Myrlande Constant recalls she and her mother sheltering from Haiti’s afternoon sun and heat, under a frame with fabric from the wedding dress her mother was beading. This is one of the earlier memories along Myrlande’s path in becoming the international artist she now is.
The artist employs the highly skilled beading techniques she once worked with in a wedding dress factory, mastery has passed from mother to daughter.
Myrlande’s art evolved from her early years when her beaded banners, drapo, challenged at that time the typical techniques utilized in the male-only art form in Haiti. Those drapo, when depicting a Vodou god, lwa, totally covered fabric using sequins and tiny seed beads.
Upon leaving her factory job in the early 1990s, Myrlande created drapos distinctively only using beads. Early works were two- to three-foot square—each drapo portraying one Vodou-inspired god accompanied by a graphic-designs—a veve— that signifies a particular god.
She sold one of her first drapo to Richard Morse at the Oloffson Hotel in Haiti.
Over the years, numerous representatives of Haitian art carried and continue to carry her work. And, as her art has evolved, her drapo have grown in size and complexity.
The Haiti-based artist has exhibited in Miami and one of her elaborate tapestry of images, a 5 ½ by 8-foot drapo— nine years in the making— was included in the 2018 Brooklyn Pioneer Works exhibition PÒTOPRENS.
During the pandemic, from the internet, founder of Fort Gansevoort Gallery Adam Shopkin became intrigued by her work and began working with her. The result is the current exhibition Myrlande Constant: Drapo at Fort Gansevoort Gallery, which runs until March 11.
Fort Gansevoort’s three floors of exposed brick walls are a perfect backdrop for showing ten drapo of varying sizes—roughly 2-foot square to monumental. The gallery’s second floor exhibits only two drapo. From her simpler works the artist has expanded to creating immense narrative textiles. Myrlande’s heritage hand-beading techniques and sequin embroidered textiles are used to mingle both contemporary and tradition themes.
On the second floor, Apres Gran Met La Fey Nan Bra Se Treatment Yo Viy (After God, the leaves of trees in the forest are life’s medicine, 6½’ x 9’) features grouping of gods from the Haitian Vodou pantheon.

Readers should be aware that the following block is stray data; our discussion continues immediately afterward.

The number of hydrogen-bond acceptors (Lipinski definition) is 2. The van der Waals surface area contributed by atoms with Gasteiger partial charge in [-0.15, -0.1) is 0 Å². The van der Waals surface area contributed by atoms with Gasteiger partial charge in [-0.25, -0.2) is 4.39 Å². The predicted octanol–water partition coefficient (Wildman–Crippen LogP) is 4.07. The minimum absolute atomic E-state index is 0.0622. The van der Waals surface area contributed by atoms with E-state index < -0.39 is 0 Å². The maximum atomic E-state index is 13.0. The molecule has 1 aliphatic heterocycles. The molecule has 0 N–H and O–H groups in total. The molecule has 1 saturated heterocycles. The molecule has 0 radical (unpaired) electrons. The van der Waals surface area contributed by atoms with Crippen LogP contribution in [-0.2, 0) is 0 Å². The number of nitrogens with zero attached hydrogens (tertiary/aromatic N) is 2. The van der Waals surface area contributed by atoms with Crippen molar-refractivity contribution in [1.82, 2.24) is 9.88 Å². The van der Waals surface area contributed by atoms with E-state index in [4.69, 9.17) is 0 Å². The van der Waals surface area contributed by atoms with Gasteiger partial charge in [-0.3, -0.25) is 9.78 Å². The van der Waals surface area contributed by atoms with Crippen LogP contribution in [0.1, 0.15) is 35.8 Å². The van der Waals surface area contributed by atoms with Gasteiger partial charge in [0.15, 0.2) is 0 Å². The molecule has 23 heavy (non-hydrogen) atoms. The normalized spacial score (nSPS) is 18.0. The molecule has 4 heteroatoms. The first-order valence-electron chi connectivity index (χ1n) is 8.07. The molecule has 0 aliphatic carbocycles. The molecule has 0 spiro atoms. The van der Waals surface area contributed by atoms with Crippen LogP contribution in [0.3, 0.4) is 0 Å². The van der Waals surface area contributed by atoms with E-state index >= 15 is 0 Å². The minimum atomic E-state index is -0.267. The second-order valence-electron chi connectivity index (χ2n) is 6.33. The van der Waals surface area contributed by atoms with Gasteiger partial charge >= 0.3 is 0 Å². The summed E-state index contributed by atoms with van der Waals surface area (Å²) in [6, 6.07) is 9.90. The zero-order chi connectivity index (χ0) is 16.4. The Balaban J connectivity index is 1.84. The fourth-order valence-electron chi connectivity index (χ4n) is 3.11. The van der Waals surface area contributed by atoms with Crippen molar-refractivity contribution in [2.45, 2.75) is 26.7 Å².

The all-seeing eye of the Gran Met, (the primary creator of the religion) peers out from a tree trunk. Snakes coil around the tree representing the spirits from the religion’s creation myth, the Haitian gods Danbala and Ayida Wedo. Verdant hills in the background continue the origin story.
On this drapo, Myrlande’s Vodou narrative is supplemented by images she adds along the border—the repeated mortar and pestle are symbols of meal-making, fruits and vegetables symbolize the harvest.
Constant’s early works were similar to other art flags with finished borders. These newer works, however, are edged with tassels, harking back to the traditional drapo used in ceremonies, and the tassels augment beaded imaged borders and patterned fabric borders.
The other drapo on the gallery’s second floor is the bead-and-sequin-on-fabric, 5 ½ x 8-foot banner dedicated to the Haitian farming spirit god Kouzen Zaka. The title is literally Minis Agrikilti, Minister of Agriculture. On this narrative tapestry, Kouzen is rendered in many different dispositions; the whole is framed by red tassels.
Other drapo in this exhibition feature the Vodou spirits Saint Patrick (Damballa Wedo), Erzulie Freda, and Erzulie Dantor.
Constant works with those she’s trained in her technique including family members, which explains how she can create such monumental pieces. Very exacting as to the beads and other embellishments she uses, she scours local sources for reserves.
The exhibition’s Reincarnation Des Morts (Reincarnation of the Dead) is her most monumental measuring roughly 9-foot square. Constant said it took 16 people two months to create it. Seeing an exhibition in this gallery allows the viewer to get up close and personal with the image and technique details of these complex textiles.
On viewing this exhibit, Soho resident Rick Hill said, “I was overwhelmed by the vibrant detail and the intricate beadwork depicting these Vodou images,” This is the first time he has experienced both these techniques and Vodou subject matter.
Artist Veronique Leriche Fischetti found herself reconnecting with an old friend. Fischetti worked at the Oloffson Hotel 30 years back and is an early collector of Mrylande’s work, impressed by Myrlande’s mastery of both art and business.
“Some of her children and friends also work for her—she taught them as teacher, how to do the work. She puts 100 percent in the work,” Fischetti explains.
Last year, Myrlande was showcased in the Venice Biennale exhibition The Milk of Dreams.
Fischetti adds, “I am so happy for her to get recognized in the art world, in Haiti and also internationally. I wish her good luck to keep growing and continue to make more students. Bravissimo my friend artist Myrlande.” Myrlande has created her own style and trains many to carry on.
Followers of Myrlande Constant and Haitian art are looking forward to the upcoming a survey exhibition, Myrlande Constant: The Work of Radiance at the Fowler Museum in Los Angeles.
The first U. S. Museum exhibition devoted to a female Haitian artist opens on March 26, 2023.
Fort Gansevoort Gallery is in the meatpacking district at the junction where Greenwich St becomes 9th Avenue. Across from cobblestoned Ganesvoort Plaza, housed in a 19th-century house between Ganesvoort and Little West 12th, the gallery is at 5 9th Ave. gallery.
Founded in 2015, this gallery shows the most unusual art. Accomplished, over-looked talent, Black, Indigenous, often considered “outsider” art is what’s hung on the brick walls of this intimate, rustic, 3-floor, exhibition space.